Back in 2018, Vladimir Putin murdered Dawn Sturgess, one of my neighbours, with an obscure, man-made binary military nerve agent called novichok. Putin wasn’t actually after her. She was a nobody. Putin was after a spy that FBI agent Peter Strzok helped to get released from a Russian prison. Ms. Sturgess just accidentally got in the way. Small world, complicated world.
Putin used two nauseatingly sociopathic thugs travelling under the names Alexander Petrov and Ruslan Boshirov to deliver the lethal pathogen. The novichok was originally turned loose on the gentle cathedral city of Salisbury, just eight miles from my doorstep, the same town where my wife was born. The novichok eventually made its way to the village where I live, just 1,200 meters (¾ of a mile) from my front door. Again, small world, complicated world.
Now it turns out that those two thugs belonging to Putin, A.K.A. Petrov and Boshirov, are wanted for another bit of filthy mayhem they perpetrated way back in 2014 in the Czech Republic. It was then that they blew up a Czech ammunition warehouse that left two people dead, according to Czech Prime Minister Andrej Babis. “The explosion led to huge material damage and posed a serious threat to the lives of many local people, but above all it killed two of our fellow citizens, fathers of families,” the Prime Minister added.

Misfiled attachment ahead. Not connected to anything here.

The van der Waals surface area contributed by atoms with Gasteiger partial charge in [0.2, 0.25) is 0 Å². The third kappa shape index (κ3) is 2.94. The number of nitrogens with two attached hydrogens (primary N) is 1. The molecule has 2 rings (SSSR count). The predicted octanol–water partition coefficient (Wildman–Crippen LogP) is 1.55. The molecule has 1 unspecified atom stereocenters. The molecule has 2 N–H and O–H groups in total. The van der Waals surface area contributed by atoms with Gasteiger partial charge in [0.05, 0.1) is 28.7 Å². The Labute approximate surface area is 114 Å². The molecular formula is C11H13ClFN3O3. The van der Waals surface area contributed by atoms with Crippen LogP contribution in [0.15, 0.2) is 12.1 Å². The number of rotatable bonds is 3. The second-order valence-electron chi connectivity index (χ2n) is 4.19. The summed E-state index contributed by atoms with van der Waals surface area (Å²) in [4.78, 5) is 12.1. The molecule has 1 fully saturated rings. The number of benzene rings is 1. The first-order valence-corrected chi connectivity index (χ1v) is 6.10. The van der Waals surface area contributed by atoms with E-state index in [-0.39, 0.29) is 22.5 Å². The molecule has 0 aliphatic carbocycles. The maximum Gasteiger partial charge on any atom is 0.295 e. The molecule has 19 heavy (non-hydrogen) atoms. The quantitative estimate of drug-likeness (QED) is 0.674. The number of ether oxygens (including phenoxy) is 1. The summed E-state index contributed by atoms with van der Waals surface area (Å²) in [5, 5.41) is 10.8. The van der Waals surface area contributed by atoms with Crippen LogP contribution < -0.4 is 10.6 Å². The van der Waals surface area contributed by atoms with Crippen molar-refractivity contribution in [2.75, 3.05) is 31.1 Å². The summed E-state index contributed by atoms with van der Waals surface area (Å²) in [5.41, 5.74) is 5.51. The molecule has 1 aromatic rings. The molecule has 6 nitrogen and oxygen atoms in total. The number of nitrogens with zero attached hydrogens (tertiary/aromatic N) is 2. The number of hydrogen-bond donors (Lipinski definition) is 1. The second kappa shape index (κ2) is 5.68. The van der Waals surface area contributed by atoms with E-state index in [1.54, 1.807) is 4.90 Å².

It is thought that this new revelation will put a strain on Czech-Russian relations. Meanwhile, Poland announced on Thursday the expulsion of three Russian diplomats who were “carrying out activities to the detriment” of the country. Why are these anti-Russian measures suddenly being taken by these two formerly Eastern Bloc Soviet-era countries? Could it be they are joining America in a stand against Putin?
It may, indeed, be a show of force to demonstrate solidarity with the United States. Earlier the United States announced sanctions against Russia and the expulsion of 10 Russian diplomats for both the Kremlin’s interference in US elections and a massive cyber attack. Now that America is no longer willing to suck up to Vladimir Putin or put up with his interference in its democratic processes, neither is some of the rest of the world. Now at least two European countries are emboldened against Putin. More may follow. And isn’t it wonderful how that sometimes works? And, as ever, ladies and gentlemen, brothers and sisters, comrades and friends, stay safe.
Robert Harrington is an American expat living in Britain. He is a portrait painter.